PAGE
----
Over the last week, tens (hundreds?) of thousands of Southwest Airlines customers had flights cancelled, bags lost, and family time curtailed. My friend Dan was one of them.
“I was going to fly from Dallas to San Jose to spend time with my brother and his fiancee’s family,” he told me. “After 10 hours at the airport, my dog and I left at 4 a.m., but our bags landed in California a few days later.”
Southwest is going to lose tens of millions of dollars in ticket, food, drink, and other revenue thanks to a perfect storm of bad weather, high illnesses among staff, and its outdated staff scheduling technology. NPR reports that Southwest’s oft-praised point-to-point flight strategy was also vulnerable to horrendously bad weather.
The bad press on top of it all will cost them millions more in public trust – and possibly customers. And the U.S. Department of Transportation is threatening huge fines if Southwest doesn’t follow through on reimbursements.
The first two consequences make sense. That’s what happens when a company messes up – the market responds.
But the Department of Transportation’s threats seem disproportionate and timed more as a PR effort than real oversight. Yes, hundreds of thousands of people were mildly to severely inconvenienced. But issuing threats against Southwest before the company has a chance to assess what happened, provide reimbursements, track down luggage, and make changes has a bad, and hypocritical, smell to it.
First, the feds aren’t great at performance
“Southwest didn’t know where my bags were on Tuesday,” said Dan. “But by Thursday, they showed them to my brother and said they were going to ship them to me.”
Southwest’s mess-ups caused a lot of pain and suffering because it’s difficult to scramble to the airport, wait for hours, go back home, come back, and radically change holiday plans. Being stranded is even worse – have you ever slept on an airport chair overnight?
Still, we’re ultimately talking about missed flights. It’s nightmarish, but nobody died or lost their life savings. It’s not like customers were forced to buy tickets from Southwest – whereas Americans were forced to receive COVID-19 vaccines or lose their job, and were forced to close their businesses for months during the pandemic. (The feds did a bang-up job helping companies recover from that, too – at least $100 billion was lost to PPP fraud.)
Compared to the feds, Southwest is an angel – and, unlike the feds, Southwest actually gives back at least some of what its mistakes took from customers. Try getting money back from the IRS after it makes a mistake.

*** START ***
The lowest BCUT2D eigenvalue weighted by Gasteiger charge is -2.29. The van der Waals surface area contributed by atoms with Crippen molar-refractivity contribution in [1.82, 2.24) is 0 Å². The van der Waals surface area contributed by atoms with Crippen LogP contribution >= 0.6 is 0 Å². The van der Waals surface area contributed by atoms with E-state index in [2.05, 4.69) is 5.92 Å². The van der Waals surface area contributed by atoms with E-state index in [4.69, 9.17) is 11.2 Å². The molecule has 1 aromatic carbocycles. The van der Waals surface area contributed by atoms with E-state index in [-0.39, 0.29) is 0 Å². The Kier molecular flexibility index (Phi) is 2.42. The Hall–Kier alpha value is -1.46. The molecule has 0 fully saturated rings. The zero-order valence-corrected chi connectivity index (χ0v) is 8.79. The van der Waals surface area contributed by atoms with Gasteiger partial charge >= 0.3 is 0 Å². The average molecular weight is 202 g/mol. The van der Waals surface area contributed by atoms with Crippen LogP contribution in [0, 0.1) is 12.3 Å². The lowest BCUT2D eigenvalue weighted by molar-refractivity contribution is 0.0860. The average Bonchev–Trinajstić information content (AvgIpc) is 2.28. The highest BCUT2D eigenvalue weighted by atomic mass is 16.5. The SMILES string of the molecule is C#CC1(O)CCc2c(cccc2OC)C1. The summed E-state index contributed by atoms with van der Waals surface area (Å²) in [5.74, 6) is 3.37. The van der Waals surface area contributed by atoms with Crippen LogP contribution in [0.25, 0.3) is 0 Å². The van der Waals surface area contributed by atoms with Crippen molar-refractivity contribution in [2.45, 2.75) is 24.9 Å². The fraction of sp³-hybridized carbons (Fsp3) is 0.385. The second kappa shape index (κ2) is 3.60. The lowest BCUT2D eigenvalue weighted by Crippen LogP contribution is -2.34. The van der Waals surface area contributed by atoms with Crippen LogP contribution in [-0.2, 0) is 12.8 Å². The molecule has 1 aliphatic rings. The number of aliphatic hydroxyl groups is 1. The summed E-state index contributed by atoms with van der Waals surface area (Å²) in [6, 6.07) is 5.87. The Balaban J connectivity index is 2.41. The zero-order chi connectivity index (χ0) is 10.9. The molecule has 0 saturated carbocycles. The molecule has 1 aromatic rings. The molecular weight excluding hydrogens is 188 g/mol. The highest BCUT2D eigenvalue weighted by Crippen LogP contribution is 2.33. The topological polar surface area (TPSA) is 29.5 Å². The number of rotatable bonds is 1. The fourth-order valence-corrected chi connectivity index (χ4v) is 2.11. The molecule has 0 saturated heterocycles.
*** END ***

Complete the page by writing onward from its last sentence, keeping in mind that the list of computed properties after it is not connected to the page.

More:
And they lousy at accountability
I’m a public relations consultant who regularly tells prospects and clients that being prepared for disasters is critical to not burning bridges with customers, investors, employees, and other stakeholders. Southwest executives know this – it’s why they stopped blaming weather, acknowledged employee concerns, and focused on customer reimbursements and rebookings.
While the federal government is pouncing on a private company that will be held accountable by market forces, the bureaucracy is ignoring the log in its own eye. What were the consequences for decades of lying in Afghanistan, the disastrous pandemic lockdowns, and regular reports of tens of billions of dollars in improper payments, fraud, and other wasted taxpayer money? Firing politicians is easy – voters can do it every two, four, or six years. Firing bureaucrats is nearly impossible.
Most people don’t like to admit that they’re wrong. It’s why the federal government has a legitimate consumer protection duty – so that when companies try to lie, cheat, and steal, there is recourse. Politicians don’t seem willing to do the same for taxpayers.
Third: Southwest is already being held accountable
Market accountability is already hitting Southwest hard. The company lost $75 million after a similar debacle in 2021 – and CNBC reports this time the cost may be higher. Company executives have said that it will take weeks for all reimbursements to come through, but the company appears ready to honor its commitments.
The Thrifty Traveler blog also reports that Southwest has:
- Issued flight change waivers
- Offered reimbursement of some extra costs travelers were forced to endure.
- Obligations under the law to reimburse customers whose flights it cancelled.
Additionally, CEO Bob Jordan promised that the company “need[s] to double down on” existing “plans to upgrade systems” – a vow that will be expensive to implement and even more expensive to the company’s financial statements and public image if he’s lying.
Some customers have made it clear that this debacle is the last straw for their relationship with Southwest. Dan, however, will still be a customer. “I haven’t heard from Southwest about reimbursement, but I trust they’ll come through. I’d fly them again because of their consistent safety and the fact that they appear to be making the changes necessary to protect customers against this type of debacle.”
In short, there seems little for the Department of Transportation to actually do to “protect” customers from Southwest’s mistakes. Secretary Pete Buttigieg’s TV appearances and statements appear to be more about opportunism and virtue signaling than doing anything substantive.
If only we could say the same about the federal government.
Courtesy of Real Clear Markets.
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